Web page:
Resonating Pasts – Københavns Universitet

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ESSA2014: Mapping the Field > Documents > Resonating Pasts

Resonating Pasts: Sounding out Acoustic Archives
Anette Hoffmann, Britta Lange & Regina Sarreiter

The introduction of the phonograph (1877) triggered zealous enterprises of recording by folklorists, musicologists, linguists, anthropologists, missionaries, travelers and colonial officers. Voices of prominent people, of so-called natives, of musical performances, but also of animals and ghosts, both ‘at home’ and ‘abroad’, were recorded and stored in newly established sound archives and collections. From the growing field of sound studies, several scholars have engaged with the histories of audile technologies (Brady, Sterne, Kittler, Gitelmann), the establishment of comparative musicology (Ames, Bohlmann & Radano), endeavours of ethnographic recording (in the wider sense) (Hoffmann, Sacken), and the politics and poetics of the history of sound /voice recording more generally (Dolar, Felderer, Lange).

Yet the recordings themselves, the form and content of, for instance, the vast collections related to projects of imperial knowledge production have seen little scrutiny. Contrary to the scholarly engagement with colonial photography, the sound recordings of similar provenance have so far been neglected as sources in the humanities.

Our own work (Hoffmann, Lange, Sarreiter) has alerted us to the status of historical sound recordings as recalcitrant, acoustic presences in the colonial archive and the complicated positions of speaking these historical voice recordings entail. Acoustic documents from the past should not simply be treated as texts but listened to as complex, mediated ‘voice-objects’. They may reveal neglected aspects of sound studies, cultural studies, history and post-colonial studies, and may serve in curatorial approaches not as sonic illustrations but as documents in their own right and media specificity.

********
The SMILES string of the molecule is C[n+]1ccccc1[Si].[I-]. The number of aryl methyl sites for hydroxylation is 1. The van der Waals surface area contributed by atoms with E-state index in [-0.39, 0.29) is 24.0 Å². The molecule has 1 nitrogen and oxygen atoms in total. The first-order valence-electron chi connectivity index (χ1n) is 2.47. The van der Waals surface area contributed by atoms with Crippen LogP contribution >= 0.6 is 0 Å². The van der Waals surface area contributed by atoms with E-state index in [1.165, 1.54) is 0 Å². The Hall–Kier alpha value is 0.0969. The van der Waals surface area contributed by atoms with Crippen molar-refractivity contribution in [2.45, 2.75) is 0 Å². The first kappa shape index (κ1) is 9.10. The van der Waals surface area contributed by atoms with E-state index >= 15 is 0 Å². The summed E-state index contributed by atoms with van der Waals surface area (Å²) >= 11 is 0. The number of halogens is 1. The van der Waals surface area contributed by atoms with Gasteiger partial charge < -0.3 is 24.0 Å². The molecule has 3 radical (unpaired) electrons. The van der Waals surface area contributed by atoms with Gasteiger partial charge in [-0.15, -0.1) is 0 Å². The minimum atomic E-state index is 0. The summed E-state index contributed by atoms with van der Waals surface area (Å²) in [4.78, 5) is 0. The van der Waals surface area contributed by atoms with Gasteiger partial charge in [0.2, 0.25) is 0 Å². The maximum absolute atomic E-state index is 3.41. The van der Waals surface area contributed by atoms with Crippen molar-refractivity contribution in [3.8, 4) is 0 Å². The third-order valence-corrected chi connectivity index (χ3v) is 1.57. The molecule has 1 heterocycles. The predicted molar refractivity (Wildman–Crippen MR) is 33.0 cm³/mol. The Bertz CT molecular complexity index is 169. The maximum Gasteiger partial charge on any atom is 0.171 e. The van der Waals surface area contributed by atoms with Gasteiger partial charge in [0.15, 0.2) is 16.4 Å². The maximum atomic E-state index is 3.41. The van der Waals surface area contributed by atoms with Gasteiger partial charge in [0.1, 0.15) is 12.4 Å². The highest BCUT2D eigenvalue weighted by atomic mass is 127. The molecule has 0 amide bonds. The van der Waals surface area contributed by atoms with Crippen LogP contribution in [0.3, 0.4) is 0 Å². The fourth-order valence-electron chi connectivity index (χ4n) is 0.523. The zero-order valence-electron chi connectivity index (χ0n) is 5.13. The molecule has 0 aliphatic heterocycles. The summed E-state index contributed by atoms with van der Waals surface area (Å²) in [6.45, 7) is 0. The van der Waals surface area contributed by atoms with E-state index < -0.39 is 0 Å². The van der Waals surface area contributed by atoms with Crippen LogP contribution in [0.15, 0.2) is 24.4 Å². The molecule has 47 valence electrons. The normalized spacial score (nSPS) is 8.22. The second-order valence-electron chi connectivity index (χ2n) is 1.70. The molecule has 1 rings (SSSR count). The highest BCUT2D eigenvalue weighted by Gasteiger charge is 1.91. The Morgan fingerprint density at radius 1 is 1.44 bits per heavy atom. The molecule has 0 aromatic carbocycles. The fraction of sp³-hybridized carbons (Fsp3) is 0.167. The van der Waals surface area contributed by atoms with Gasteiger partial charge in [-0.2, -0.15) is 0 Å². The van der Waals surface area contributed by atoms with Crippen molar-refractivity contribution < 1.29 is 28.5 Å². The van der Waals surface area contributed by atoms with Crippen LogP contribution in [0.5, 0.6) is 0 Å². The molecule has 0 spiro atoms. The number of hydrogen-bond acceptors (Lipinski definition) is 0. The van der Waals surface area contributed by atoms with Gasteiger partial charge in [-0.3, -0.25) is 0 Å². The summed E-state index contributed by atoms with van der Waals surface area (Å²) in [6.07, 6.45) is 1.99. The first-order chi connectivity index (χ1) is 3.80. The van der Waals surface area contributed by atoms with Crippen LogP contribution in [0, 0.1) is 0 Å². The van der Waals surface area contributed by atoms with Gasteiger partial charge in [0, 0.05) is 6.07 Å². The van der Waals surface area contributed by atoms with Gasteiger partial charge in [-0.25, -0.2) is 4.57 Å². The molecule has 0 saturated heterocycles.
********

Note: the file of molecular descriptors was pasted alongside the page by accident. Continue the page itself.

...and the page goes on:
Our panel invites scholars who theoretically engage with historical sound documents, the histories of recording and collecting, the politics involved in the creation of sound archives, and the complexities of acousmatic voices as archival material. We also invite presenters who conceptually engage with sound recordings in museums and exhibitions and the challenges of curating and exhibiting historical recordings beyond the function of ambient sound.


Panel IV: Resonating Pasts: Sounding out Acoustic Archives I
Chairs: Anette Hoffmann and Britta Lange
Time: Friday 15-17

  • Hoffmann, Anette & Britta Lange:  Resonating Pasts: Sounding out Acoustic Archives
  • Warsame, Bodhari: An unintended legacy of Eric von Hornbostel’s phonograph recordings: the sound recordings of the Somali Völkerschau in Germany and the different story they tell
  • Biwa, Memory: Oral and embodied performances of Khoekhoegowab through the Damman archive


Panel X: Resonating Pasts: Sounding out Acoustic Archives II
Chair: Erik Granly Jensen
Time: Saturday 9-11

  • Bushidi, Cécile Feza: Staging, Recording, and Collecting Music and Dance in Kenya, 1955-1980
  • Müske, Johannes & Fanny Gutsche: Acoustic "Swissness" in the Archive. The History of the "Dür Collection" at Swiss Radio International and the Construction of Cultural Heritage
  • Sarreiter, Regina: How to Present Historical Sound Recordings in a Contemporary Art Exhibition